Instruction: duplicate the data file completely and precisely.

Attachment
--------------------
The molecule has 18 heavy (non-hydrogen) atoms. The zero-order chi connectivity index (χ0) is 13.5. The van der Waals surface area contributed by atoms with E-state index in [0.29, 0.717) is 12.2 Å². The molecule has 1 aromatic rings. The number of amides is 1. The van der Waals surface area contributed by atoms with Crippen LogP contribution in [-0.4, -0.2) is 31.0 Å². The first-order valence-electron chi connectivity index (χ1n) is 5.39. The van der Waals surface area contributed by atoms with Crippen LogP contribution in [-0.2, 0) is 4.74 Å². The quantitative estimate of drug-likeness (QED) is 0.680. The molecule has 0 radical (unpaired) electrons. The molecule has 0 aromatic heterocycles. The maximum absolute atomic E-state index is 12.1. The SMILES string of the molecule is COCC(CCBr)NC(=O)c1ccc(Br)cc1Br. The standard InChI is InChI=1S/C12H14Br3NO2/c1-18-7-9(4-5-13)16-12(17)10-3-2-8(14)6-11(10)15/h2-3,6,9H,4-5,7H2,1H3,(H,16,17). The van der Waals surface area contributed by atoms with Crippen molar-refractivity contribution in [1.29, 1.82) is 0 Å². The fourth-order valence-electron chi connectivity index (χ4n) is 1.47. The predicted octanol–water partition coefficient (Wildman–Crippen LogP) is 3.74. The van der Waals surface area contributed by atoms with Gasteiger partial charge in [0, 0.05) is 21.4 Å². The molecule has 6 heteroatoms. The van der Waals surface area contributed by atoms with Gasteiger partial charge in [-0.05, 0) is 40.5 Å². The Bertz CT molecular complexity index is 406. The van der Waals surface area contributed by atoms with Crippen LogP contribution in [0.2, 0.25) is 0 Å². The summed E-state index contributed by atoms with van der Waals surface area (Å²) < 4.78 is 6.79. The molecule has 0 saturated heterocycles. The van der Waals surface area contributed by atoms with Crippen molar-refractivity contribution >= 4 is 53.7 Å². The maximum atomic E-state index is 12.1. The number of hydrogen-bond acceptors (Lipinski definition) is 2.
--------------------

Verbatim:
The molecule has 18 heavy (non-hydrogen) atoms. The zero-order chi connectivity index (χ0) is 13.5. The van der Waals surface area contributed by atoms with E-state index in [0.29, 0.717) is 12.2 Å². The molecule has 1 aromatic rings. The number of amides is 1. The van der Waals surface area contributed by atoms with Crippen LogP contribution in [-0.4, -0.2) is 31.0 Å². The first-order valence-electron chi connectivity index (χ1n) is 5.39. The van der Waals surface area contributed by atoms with Crippen LogP contribution in [-0.2, 0) is 4.74 Å². The quantitative estimate of drug-likeness (QED) is 0.680. The molecule has 0 radical (unpaired) electrons. The molecule has 0 aromatic heterocycles. The maximum absolute atomic E-state index is 12.1. The SMILES string of the molecule is COCC(CCBr)NC(=O)c1ccc(Br)cc1Br. The standard InChI is InChI=1S/C12H14Br3NO2/c1-18-7-9(4-5-13)16-12(17)10-3-2-8(14)6-11(10)15/h2-3,6,9H,4-5,7H2,1H3,(H,16,17). The van der Waals surface area contributed by atoms with Crippen molar-refractivity contribution in [1.29, 1.82) is 0 Å². The fourth-order valence-electron chi connectivity index (χ4n) is 1.47. The predicted octanol–water partition coefficient (Wildman–Crippen LogP) is 3.74. The van der Waals surface area contributed by atoms with Gasteiger partial charge in [0, 0.05) is 21.4 Å². The molecule has 6 heteroatoms. The van der Waals surface area contributed by atoms with Gasteiger partial charge in [-0.05, 0) is 40.5 Å². The Bertz CT molecular complexity index is 406. The van der Waals surface area contributed by atoms with Crippen LogP contribution in [0.2, 0.25) is 0 Å². The summed E-state index contributed by atoms with van der Waals surface area (Å²) < 4.78 is 6.79. The molecule has 0 saturated heterocycles. The van der Waals surface area contributed by atoms with Crippen molar-refractivity contribution >= 4 is 53.7 Å². The maximum atomic E-state index is 12.1. The number of hydrogen-bond acceptors (Lipinski definition) is 2.